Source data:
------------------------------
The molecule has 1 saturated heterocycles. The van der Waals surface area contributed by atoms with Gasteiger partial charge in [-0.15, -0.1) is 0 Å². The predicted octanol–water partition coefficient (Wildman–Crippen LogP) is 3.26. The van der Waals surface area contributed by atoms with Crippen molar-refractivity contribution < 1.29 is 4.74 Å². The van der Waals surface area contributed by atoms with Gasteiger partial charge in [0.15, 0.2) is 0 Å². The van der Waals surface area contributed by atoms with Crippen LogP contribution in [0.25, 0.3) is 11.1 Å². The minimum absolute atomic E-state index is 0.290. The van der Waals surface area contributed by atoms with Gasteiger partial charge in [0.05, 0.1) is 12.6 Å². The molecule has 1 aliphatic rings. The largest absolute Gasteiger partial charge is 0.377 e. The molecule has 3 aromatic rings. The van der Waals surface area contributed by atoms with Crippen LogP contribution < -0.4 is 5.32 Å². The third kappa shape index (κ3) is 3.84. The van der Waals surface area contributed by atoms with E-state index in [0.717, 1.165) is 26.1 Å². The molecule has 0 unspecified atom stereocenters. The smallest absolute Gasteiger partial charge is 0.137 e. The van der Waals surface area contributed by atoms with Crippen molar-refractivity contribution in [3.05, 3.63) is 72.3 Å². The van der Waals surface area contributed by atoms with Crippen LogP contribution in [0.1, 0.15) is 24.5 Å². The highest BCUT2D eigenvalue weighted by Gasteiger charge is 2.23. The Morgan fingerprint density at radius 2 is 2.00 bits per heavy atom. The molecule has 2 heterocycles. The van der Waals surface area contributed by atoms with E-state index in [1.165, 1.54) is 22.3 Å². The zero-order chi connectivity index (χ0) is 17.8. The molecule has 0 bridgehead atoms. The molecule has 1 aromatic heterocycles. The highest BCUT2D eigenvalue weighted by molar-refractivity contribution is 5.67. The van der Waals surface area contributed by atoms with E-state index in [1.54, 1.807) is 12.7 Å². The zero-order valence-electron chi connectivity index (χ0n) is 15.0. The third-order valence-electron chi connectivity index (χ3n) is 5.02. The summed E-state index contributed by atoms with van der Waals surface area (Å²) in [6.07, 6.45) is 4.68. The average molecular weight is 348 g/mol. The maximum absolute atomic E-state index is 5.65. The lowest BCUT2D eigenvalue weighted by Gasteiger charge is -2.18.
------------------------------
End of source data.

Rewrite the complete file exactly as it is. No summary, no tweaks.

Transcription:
The molecule has 1 saturated heterocycles. The van der Waals surface area contributed by atoms with Gasteiger partial charge in [-0.15, -0.1) is 0 Å². The predicted octanol–water partition coefficient (Wildman–Crippen LogP) is 3.26. The van der Waals surface area contributed by atoms with Crippen molar-refractivity contribution < 1.29 is 4.74 Å². The van der Waals surface area contributed by atoms with Gasteiger partial charge in [0.15, 0.2) is 0 Å². The van der Waals surface area contributed by atoms with Crippen LogP contribution in [0.25, 0.3) is 11.1 Å². The minimum absolute atomic E-state index is 0.290. The van der Waals surface area contributed by atoms with Gasteiger partial charge in [0.05, 0.1) is 12.6 Å². The molecule has 1 aliphatic rings. The largest absolute Gasteiger partial charge is 0.377 e. The molecule has 3 aromatic rings. The van der Waals surface area contributed by atoms with Crippen LogP contribution < -0.4 is 5.32 Å². The third kappa shape index (κ3) is 3.84. The van der Waals surface area contributed by atoms with E-state index in [0.717, 1.165) is 26.1 Å². The molecule has 0 unspecified atom stereocenters. The smallest absolute Gasteiger partial charge is 0.137 e. The van der Waals surface area contributed by atoms with Crippen molar-refractivity contribution in [3.05, 3.63) is 72.3 Å². The van der Waals surface area contributed by atoms with Crippen LogP contribution in [0.1, 0.15) is 24.5 Å². The highest BCUT2D eigenvalue weighted by Gasteiger charge is 2.23. The Morgan fingerprint density at radius 2 is 2.00 bits per heavy atom. The molecule has 2 heterocycles. The van der Waals surface area contributed by atoms with E-state index in [1.165, 1.54) is 22.3 Å². The zero-order chi connectivity index (χ0) is 17.8. The molecule has 0 bridgehead atoms. The molecule has 1 aromatic heterocycles. The highest BCUT2D eigenvalue weighted by molar-refractivity contribution is 5.67. The van der Waals surface area contributed by atoms with E-state index in [1.54, 1.807) is 12.7 Å². The zero-order valence-electron chi connectivity index (χ0n) is 15.0. The third-order valence-electron chi connectivity index (χ3n) is 5.02. The summed E-state index contributed by atoms with van der Waals surface area (Å²) in [6.07, 6.45) is 4.68. The average molecular weight is 348 g/mol. The maximum absolute atomic E-state index is 5.65. The lowest BCUT2D eigenvalue weighted by Gasteiger charge is -2.18.